What makes things valuable?
The price tag?
The way it makes you feel?
The reputation it holds?
The way it makes others feel?
The memories it creates?
How long it lasts?
The question of value is not one easily answered. Every single person on this earth would likely answer that question differently, with countless examples to justify their thoughts. For some the price tag on their house or car literally translates into value, for others the seemingly most insignificant object will hold the highest value to them due to sentiment.
Growing up, one of the best lessons I believe my parents taught me was learning to value experience over things. This lesson was one that I literally experienced with my family – as my parents did everything they could to ensure that we went on family trips every year, exploring new places and seeking new adventures. This lesson has shaped my attitude towards ‘stuff’ and been an incredible motivator to spend less money on physical things and ultimately opened the door for my backpacking trip, study abroad program and many other experiences that have brought me priceless joy and memories.
One of my favorite things to experience is live music – whether it’s at a sold out stadium or a teeny little venue. Spending $25 on a concert ticket versus a new shirt is a no brainer for me. I remember every single concert I’ve been too and have never regretted the price I paid to see it.
I’ll never forget the way my first concert captured me – seeing Bryan Adams play the Verizon Amphitheater in Charlotte. That memory is still precious to me – while the concert tee is long gone (case in point).
Watching live music is a completely engaging experience – it’s pretty hard to resist swaying to the beat or singing along if you know the words. However, a couple years ago I noticed something that really, really bothered me. I realized that I was watching half of every concert I went to through my Snapchat – trying to record the best songs and posting pictures.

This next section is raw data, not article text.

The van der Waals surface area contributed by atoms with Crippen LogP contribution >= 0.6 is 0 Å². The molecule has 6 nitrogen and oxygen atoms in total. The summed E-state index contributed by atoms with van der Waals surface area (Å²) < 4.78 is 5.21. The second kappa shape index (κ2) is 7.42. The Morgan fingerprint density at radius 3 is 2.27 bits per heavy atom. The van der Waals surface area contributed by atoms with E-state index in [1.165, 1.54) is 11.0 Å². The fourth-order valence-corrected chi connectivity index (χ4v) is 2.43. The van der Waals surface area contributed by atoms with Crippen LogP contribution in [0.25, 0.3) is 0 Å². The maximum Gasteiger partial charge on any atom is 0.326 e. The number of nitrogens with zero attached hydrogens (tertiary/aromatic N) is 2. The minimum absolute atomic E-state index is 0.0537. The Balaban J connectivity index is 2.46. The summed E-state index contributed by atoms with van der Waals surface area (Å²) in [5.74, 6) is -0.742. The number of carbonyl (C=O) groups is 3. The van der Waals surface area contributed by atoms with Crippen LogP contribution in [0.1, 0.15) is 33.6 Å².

Finally, at a concert my senior year of high school I actively chose to put my phone away and not take it out during the concert. It completely transformed my experience – in about five minutes I completely forgot about the pressures I felt to share what I was doing and was able to fully enjoy the concert.
I was reminded of this decision on Friday night when I sang along to one of my favorite bands ever, Johnnyswim. (If you’ve never heard of them, do yourself a favor and give them a listen)
All around me I was watching people scramble to open various social apps when they began playing a certain song. Recording and then deleting multiple snapchats to capture the best lighting. Writing and rewriting captures on Instagram stories to make sure they looked good.
Life is too short to miss out on engaging in these beautiful moments so all those random people that you went to high school with and are still friends with on social media can see what you did on Friday night. Seriously, they really don’t care.
I don’t want to spend my life behind the screen on my cellphone – I want to spend it being present, singing and dancing to my favorite songs. Thanks for the reminder Johnnyswim.